Analyzing the coding present in the representation of space in order to expose the ideological backings that support it is the basis for his fascination with maps, “reduced models” in his words. Starting from the popular school maps that are sold in bookstores, Zabala draws a universe of undisciplined actions that cartography does not accept due to their hypothetical and, in many cases, premonitory character, such as the immense black hole that the fire has left on the map of South America at the heart of Amazonia. Un fuego eternamente vivo (A Fire Eternally Ignited) resonates in the present day with the fires caused by climate change, as well as evokes the political situation of rebellion, censorship and totalitarianism that the Southern Cone was experiencing then. The stamp, which the artist uses repeatedly, is the weapon/tool of a bureaucracy that is rushed to catalogue, select or stigmatize. It imprints its thirst for censorship on mountains, plains and rivers. The political boundaries—arbitrary, won with the force of gunpowder—break down and carve plateaus of cultural understanding or libertarian aspirations. Zabala projects hidings, deformations and sinkings, which compete with the natural or artificial cataclysms that leave entire nations “erased from the map.” Vast extensions of territory become disperse as explosive shards. These reaccommodations have the power of a symbol, of an allegation and a denunciation, along with the tension of a catastrophic demiurge. “Someone please save us from the certainties of the strategists and their projections”, the artist seems to say.

“These drawings don’t need anything more or anything less,” explains Zabala about the labyrinths he made in 1973 and which had never been exhibited before today. Contemporary to the prisons, they both belong to the genre of “ideal or visionary architecture.”[9] These draft projects were envisioned with the knowledge that they were not going to be put to practice. Regardless, Zabala inserts himself in the prestigious tradition of “drawing table architecture,” where innovation and the evocative power of shapes and imaginary parties is fruitful in modern architecture.

The draft projects for monumental labyrinths show the formal complexity—we would say baroque—of its plants, which contrasts the rationalistic simplicity of the facades shown in cross sectional view. Once again, Zabala “hides” to show. Both cells and labyrinths, imagined for a single person, are not habitats, no one could live in them. But one could certainly get lost in them: in the cells, because of the psychological alienation caused by isolation; in the labyrinth, because of the anguish of not finding the way out. Generally, labyrinths are vegetal, an expression of topiary art.[10] Zabala’s monumental labyrinths, on the other hand, are made of solid walls—surely made of stone, brick or concrete—, although it is not indicated in the image. In these various draft projects there are elements or ways to create that wink at styles, cultures and iconographies: as in the case of the fretwork, the stars or the mirror symmetries. Thus, the labyrinths seem to allude to everything and nothing; they are universes within themselves, enigmatic, eclectic, and connoted by the attractiveness of the ornament, a crime that causes tension with the functionalist morals of modern architecture.[11]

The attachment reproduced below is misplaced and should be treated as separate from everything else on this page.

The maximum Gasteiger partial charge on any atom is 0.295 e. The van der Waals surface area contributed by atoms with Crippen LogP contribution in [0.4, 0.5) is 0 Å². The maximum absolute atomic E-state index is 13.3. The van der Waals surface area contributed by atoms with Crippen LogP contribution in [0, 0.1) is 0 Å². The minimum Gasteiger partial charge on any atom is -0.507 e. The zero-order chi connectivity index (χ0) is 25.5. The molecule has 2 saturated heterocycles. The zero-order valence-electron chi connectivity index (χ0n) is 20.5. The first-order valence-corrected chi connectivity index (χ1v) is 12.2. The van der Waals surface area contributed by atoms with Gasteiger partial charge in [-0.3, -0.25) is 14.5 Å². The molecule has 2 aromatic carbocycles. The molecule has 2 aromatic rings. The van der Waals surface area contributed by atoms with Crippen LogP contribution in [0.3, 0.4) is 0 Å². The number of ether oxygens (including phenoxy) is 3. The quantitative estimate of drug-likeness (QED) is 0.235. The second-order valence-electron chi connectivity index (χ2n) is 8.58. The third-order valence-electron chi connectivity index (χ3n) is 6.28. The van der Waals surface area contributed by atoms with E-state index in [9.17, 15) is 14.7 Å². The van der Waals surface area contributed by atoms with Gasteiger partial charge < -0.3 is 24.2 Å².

The feeling of confinement is palpable even in the linear drawing. The labyrinth is a riddle, it appeals to the walker’s intelligence on his way through it; however, it does not only engage the walker’s mind, but also their entire body. Experiencing some of these labyrinths could be an oppressive experience, such as walking around the Memorial to the Holocaust Victims of Europe,[12] in Berlin; precisely, a labyrinth in which spaces become narrower, stones block the outside, the visitor goes up and down, and the horrors of genocide are relived symbolically and physically. Inaugurated in 2005, its abstract allegory makes it a true contemporary monument.

Zabala’s labyrinths express their own time period, the disruptive 70s, which were lived as a dead end—and, in fact, they were for many people—, but, without a doubt, they resonate in current artistic strategies aimed at commemorating the tragedies of contemporary times.

In the early 80s, in Vienna, where Zabala and his family settled, the artist began working on a series of real newspapers (ready-mades) that were duplicated and crossed out. Italian philosopher Mario Perniola wrote the prologue for these works and pointed out that the conceptual operation of “censoring” the newspapers, crossing them out, implied thinking that “nothing that belongs to the world of mass media deserves to be saved: there are no remnants of the catastrophe that need to be preserved.”[13] In effect, Zabala crossed things out to say “don’t let yourselves be manipulated” by biased information, pre-digested by the media. However, he kept the visual aspect of the newspapers, the “page layout” that identifies them as such and which, like the stamp, grants them a value of truth or, at least, reliability. The topic of representation is always present in Zabala’s work and, in this case, the transformation of news into mere visual signs brings Guattari’s ecology back on the table.

Guattari points out: “Post-industrial capitalism, which I prefer to describe as Integrated World Capitalism (IWC), tends increasingly to decentre its sites of power, moving away from structures producing goods and services towards structures producing signs, syntax and, in particular through the control which it exercises over the media, advertising, opinion polls, etc., subjectivity.”[14]